When it comes to business they ARE very connected. And RHE has money to make, stages to stand on and books to write. It is her business and no oppressed women from her tribe is going to get in her way. The problem is she needs lots of followers to make it profitable and now most of them think she is a fraud. She might have to get a real job.
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“Plenty of conservatives who claim to be gender comp and anti-divorce cheat on their wives, look at dirty web sites, beat their wives, etc. ”
And they rape little girls, then rally other church men to hate raped little girls with them.
I was born and raised in a hard core ultra conservative southern Baptist family, my grandfather was a southern Baptist preacher. They could pretend to hate little girl rape and care, but they want her to know it is her fault, she needs to keep her mouth shut about it, forgive and get over it, and do as the MEN say, as my wife beating father said, rape is not that big of a deal.
My church going, bible verse quoting father and grandfathers routinely mocked, belittled, and dismissed wife beating and little girl rape as, the women and little girls fault, and every one should really feel sorry for the wife beater and little girl rapist.
The most hateful things I have ever heard said about little girl rape came out of the mouths of conservative Christian men.
My father and his friends loved, wifely submission to husband, it was their FAVORITE.
In my experience with progressive men, they don’t need a female slave (submissive wife) like conservative men do.
I do not consider Tony Jones a real Christian, I think he is in it for the easy money.
Rachel Held Evans is a hypocrite, I do not like her anymore.
RANK HATH ITS PRIVILEGES.
100pinkapples- Makes me sick to hear what your sperm donor (he doesn’t deserve the name father) and your relatives put you through. Words fail me right now, just wanted to tell you how sorry I am that you suffered at the hands of such evil & despicable men.
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100pinkapples, so sorry here, too. I don’t know if you want to hear this kind of thing or not, but my heart is all cut up and devastated for you, and I just hope so much that you are surrounded with comfort and love, by people who truly care about you, who really, really love you, because that is what you deserve.
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Tim and HUG make mention of C.S. Lewis’s 1944 lecture, Inside the Inner Ring, which (if my experimental foray into the world of HTML succeeds) can be found here. Regarding the common desire to be admitted to the Inner Ring, what we might also call the inner circle, Lewis says in part:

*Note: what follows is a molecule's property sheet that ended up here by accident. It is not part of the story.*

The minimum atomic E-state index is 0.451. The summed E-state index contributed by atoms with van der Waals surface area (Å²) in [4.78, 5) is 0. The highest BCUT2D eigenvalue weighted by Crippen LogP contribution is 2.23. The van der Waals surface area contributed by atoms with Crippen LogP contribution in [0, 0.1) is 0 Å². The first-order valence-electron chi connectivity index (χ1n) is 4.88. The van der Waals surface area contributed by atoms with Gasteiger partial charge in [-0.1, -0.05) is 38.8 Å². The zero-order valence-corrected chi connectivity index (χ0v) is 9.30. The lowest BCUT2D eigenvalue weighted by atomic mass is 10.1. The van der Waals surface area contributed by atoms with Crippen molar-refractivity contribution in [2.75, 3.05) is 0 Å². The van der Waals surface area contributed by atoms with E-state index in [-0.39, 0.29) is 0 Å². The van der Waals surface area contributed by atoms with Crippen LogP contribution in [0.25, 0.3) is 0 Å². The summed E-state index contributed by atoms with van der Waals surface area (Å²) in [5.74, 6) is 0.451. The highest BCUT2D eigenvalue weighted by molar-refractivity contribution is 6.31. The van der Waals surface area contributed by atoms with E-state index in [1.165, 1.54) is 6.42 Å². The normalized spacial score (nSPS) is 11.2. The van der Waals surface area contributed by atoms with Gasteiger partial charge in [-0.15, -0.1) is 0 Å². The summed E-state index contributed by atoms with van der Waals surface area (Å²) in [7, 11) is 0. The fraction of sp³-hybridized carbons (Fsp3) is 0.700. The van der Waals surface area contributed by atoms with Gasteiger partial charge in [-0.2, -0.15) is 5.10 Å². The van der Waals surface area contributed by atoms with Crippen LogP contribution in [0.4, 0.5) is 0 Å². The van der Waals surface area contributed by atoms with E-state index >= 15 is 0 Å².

It may be that Rachel Held Evans, having once been admitted to the Inner Ring, is now held captive to both it and it’s depredations. Inasmuch as the so-called local church is often just another expression of the Inner Ring, those of us who have been excluded, or else who have excluded ourselves, can be grateful for our Lord’s liberating mercy.
With a tip of the hat to Tim for having recommended them to me, I highly recommend both Inside the Inner Ring and That Hideous Strength (as well as all else by C.S. Lewis).
While any relationship to Lewis’ concept of the Inner Ring may be no more than serendipitous, it is interesting to note that Dante’s innermost circle (or ring) of Hell is reserved for the likes of Judas and Brutus–for those who have been treacherous, who have betrayed those to whom they ought to have been loyal. If a man divorces his wife for just any old reason, or for no reason at all (and I really do not have enough information to say that this is the case with Tony Jones), would he not, according to Dante, be consigned to the place of ultimate torment?
The more sobering question is whether and to what extent I might be prone to reject, exclude and betray friends, family and “the least of these” in my own pursuit, however conscious or unconscious, of a place inside whatever Inner Ring is summoning me.
While any association of Lewis’ Inner Ring with Dante’ inner circle of Hell may be a stretch, it may well be that, in addressing the dangers of the Inner Ring, Lewis was mindful of his good friend’s corrupting ring: “One Ring to rule them all, One Ring to find them, One Ring to bring them all and in the darkness bind them.” –J. R. R. Tolkien, The Fellowship of the Ring, 1954, chapter 2.
Don’t want to get too far into the Tony Jones thing, but it does strike me that whatever the reasons for his marital troubles, maybe, just maybe, you take a step down from the pastorate while you deal with the fallout? That maybe, just maybe, this reflects something of his shepherding, and that the most important shepherding one can do at that point is of yourself, and maybe of your family?
I’m glad my wife doesn’t dump her “bats**t crazy” husband, BTW. :^)
Since 2008, Tony Jones has used the legal system to continue to abuse his ex-wife by filing motion after motion after motion in order to reduce child support payments or flip custody. He’s an NPD and that’s what NPDs do. They use a messed up court system to destroy those who have the audacity to question the carefully constructed false narrative the NPD tries to perpetuate about themselves. Julie simply raised her hand to tell the world that Tony may not be the second coming of christ he would have everyone believe. This, only after his “she’s batshit crazy” campaign left her with no choice. Now she must be destroyed and the court system offers a convenient pathway to financial and emotional ruin. How is Tony able to fund this continued legal onslaught? Where does the money for attorney fees come from? You can call it a conspiracy if you want but we should all be asking if the revenue arising from the book deals, endorsements and paid speaking engagements is being used to fund this continued abuse. If it is, shame on every name found in the emergent network spider web.